A comparative study of social network models: network evolution models and nodal attribute models

  • Toivonen R
  • Kovanen L
  • Kivelä M
 et al. 
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This paper reviews, classifies and compares recent models for social networks
that have mainly been published within the physics-oriented complex networks
literature. The models fall into two categories: those in which the addition of
new links is dependent on the (typically local) network structure (network
evolution models, NEMs), and those in which links are generated based only on
nodal attributes (nodal attribute models, NAMs). An exponential random graph
model (ERGM) with structural dependencies is included for comparison. We fit
models from each of these categories to two empirical acquaintance networks
with respect to basic network properties. We compare higher order structures in
the resulting networks with those in the data, with the aim of determining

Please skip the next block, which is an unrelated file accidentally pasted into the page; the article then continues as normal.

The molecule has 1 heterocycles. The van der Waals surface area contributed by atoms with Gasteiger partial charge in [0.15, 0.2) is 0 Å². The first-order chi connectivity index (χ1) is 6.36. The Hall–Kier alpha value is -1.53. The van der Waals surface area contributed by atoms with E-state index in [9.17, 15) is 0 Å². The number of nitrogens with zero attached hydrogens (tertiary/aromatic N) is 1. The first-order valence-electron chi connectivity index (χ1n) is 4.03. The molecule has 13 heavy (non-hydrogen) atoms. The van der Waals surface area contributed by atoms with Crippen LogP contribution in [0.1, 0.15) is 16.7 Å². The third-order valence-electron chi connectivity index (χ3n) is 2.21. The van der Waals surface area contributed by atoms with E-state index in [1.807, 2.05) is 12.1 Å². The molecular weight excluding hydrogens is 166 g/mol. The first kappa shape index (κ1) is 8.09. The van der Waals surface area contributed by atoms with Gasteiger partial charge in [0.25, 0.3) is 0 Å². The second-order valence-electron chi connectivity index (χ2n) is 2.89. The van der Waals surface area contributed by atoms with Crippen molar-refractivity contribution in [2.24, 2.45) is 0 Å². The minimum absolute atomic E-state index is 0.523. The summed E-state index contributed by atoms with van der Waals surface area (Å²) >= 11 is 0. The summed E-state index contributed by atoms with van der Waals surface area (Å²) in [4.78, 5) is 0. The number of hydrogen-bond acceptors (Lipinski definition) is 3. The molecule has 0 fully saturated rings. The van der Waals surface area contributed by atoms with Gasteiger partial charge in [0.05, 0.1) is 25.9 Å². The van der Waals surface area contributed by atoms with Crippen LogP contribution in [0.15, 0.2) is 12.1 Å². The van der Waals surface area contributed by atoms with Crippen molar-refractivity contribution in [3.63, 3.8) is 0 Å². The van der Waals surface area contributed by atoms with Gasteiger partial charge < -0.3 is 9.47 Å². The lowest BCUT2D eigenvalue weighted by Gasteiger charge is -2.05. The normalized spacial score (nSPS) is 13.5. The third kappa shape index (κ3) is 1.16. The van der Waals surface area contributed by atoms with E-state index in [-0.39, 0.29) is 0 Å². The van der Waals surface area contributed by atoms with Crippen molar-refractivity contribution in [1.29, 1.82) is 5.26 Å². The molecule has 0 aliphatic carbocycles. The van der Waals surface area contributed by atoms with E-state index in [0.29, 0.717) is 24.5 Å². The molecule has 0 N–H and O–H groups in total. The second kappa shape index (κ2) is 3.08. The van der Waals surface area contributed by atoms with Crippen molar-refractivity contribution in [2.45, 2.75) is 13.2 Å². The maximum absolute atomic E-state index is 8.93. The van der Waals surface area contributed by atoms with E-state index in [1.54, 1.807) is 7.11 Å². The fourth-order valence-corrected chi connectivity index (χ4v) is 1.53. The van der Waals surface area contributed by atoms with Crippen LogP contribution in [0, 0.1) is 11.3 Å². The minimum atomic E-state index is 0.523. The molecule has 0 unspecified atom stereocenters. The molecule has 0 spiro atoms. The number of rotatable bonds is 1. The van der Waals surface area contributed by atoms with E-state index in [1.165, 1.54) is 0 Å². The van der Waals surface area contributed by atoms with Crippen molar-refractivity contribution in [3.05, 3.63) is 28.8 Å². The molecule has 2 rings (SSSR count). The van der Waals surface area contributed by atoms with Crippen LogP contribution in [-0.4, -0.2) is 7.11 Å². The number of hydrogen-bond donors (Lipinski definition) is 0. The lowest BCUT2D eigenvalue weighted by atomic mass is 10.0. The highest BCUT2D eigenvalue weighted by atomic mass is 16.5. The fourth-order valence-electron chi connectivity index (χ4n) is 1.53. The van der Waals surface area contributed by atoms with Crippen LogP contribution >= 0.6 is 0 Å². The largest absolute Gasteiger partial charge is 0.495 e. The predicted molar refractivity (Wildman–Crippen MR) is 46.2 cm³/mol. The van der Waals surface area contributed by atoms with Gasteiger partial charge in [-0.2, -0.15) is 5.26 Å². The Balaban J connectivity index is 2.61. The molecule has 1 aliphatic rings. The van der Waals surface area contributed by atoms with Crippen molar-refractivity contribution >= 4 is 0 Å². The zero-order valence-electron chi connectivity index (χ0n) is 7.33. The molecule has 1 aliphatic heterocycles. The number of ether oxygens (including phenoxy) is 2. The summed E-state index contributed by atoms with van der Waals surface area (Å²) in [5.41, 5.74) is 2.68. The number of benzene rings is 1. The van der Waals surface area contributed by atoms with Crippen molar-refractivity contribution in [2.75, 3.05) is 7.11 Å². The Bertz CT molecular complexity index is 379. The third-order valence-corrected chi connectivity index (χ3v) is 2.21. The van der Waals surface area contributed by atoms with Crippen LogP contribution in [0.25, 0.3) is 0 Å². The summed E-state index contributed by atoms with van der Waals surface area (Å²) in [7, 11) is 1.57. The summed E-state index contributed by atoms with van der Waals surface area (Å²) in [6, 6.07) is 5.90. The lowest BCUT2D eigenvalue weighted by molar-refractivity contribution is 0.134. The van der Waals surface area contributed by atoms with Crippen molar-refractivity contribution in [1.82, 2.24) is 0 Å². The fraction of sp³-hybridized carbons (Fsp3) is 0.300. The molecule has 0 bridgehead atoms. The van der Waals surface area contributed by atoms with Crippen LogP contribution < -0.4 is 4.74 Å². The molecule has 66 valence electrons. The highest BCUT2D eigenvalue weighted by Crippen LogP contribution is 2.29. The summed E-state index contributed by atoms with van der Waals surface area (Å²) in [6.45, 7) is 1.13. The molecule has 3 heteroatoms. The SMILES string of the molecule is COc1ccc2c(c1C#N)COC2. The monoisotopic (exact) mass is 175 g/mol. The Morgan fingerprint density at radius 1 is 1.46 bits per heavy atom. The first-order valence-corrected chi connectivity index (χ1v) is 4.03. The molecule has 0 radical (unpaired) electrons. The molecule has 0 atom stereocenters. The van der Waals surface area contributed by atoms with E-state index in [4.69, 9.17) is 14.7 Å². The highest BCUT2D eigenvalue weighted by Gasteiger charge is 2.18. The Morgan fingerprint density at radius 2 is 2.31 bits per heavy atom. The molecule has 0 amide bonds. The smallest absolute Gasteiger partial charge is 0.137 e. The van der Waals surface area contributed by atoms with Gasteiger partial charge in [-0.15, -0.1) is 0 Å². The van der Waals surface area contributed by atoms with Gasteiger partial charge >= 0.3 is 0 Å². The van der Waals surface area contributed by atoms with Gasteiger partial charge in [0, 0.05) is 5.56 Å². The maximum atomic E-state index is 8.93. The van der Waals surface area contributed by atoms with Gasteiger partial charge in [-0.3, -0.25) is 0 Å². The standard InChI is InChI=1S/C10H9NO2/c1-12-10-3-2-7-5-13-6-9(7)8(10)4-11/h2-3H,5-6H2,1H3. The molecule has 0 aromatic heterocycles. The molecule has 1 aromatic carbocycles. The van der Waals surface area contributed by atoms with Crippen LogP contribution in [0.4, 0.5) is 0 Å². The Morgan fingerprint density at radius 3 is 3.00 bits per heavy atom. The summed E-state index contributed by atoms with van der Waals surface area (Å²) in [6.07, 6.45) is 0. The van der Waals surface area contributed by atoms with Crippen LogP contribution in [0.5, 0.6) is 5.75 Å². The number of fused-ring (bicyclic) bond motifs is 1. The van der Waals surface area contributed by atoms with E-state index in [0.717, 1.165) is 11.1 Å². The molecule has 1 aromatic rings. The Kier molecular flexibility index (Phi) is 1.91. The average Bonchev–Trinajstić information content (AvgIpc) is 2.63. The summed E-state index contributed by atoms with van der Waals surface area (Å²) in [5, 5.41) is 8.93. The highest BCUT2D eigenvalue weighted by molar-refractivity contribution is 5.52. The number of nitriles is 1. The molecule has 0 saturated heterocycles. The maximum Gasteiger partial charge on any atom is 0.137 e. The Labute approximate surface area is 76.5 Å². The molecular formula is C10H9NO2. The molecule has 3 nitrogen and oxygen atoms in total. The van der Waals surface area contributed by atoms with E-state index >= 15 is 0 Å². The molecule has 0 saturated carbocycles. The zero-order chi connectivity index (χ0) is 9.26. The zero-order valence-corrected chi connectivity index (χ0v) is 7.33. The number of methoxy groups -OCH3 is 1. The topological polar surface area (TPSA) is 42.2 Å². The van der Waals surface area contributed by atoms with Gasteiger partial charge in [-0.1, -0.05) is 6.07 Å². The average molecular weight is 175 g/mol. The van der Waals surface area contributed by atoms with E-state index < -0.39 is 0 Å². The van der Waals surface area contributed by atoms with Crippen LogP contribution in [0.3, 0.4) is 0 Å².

which models produce the most realistic network structure with respect to
degree distributions, assortativity, clustering spectra, geodesic path
distributions, and community structure (subgroups with dense internal
connections). We find that the nodal attribute models successfully produce
assortative networks and very clear community structure. However, they generate
unrealistic clustering spectra and peaked degree distributions that do not
match empirical data on large social networks. On the other hand, many of the
network evolution models produce degree distributions and clustering spectra
that agree more closely with data. They also generate assortative networks and
community structure, although often not to the same extent as in the data. The
ERG model turns out to produce the weakest community structure.

Author-supplied keywords

  • Physics and Society

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  • Riitta Toivonen

  • Lauri Kovanen

  • Mikko Kivelä

  • Jukka-Pekka Onnela

  • Jari Saramäki

  • Kimmo Kaski

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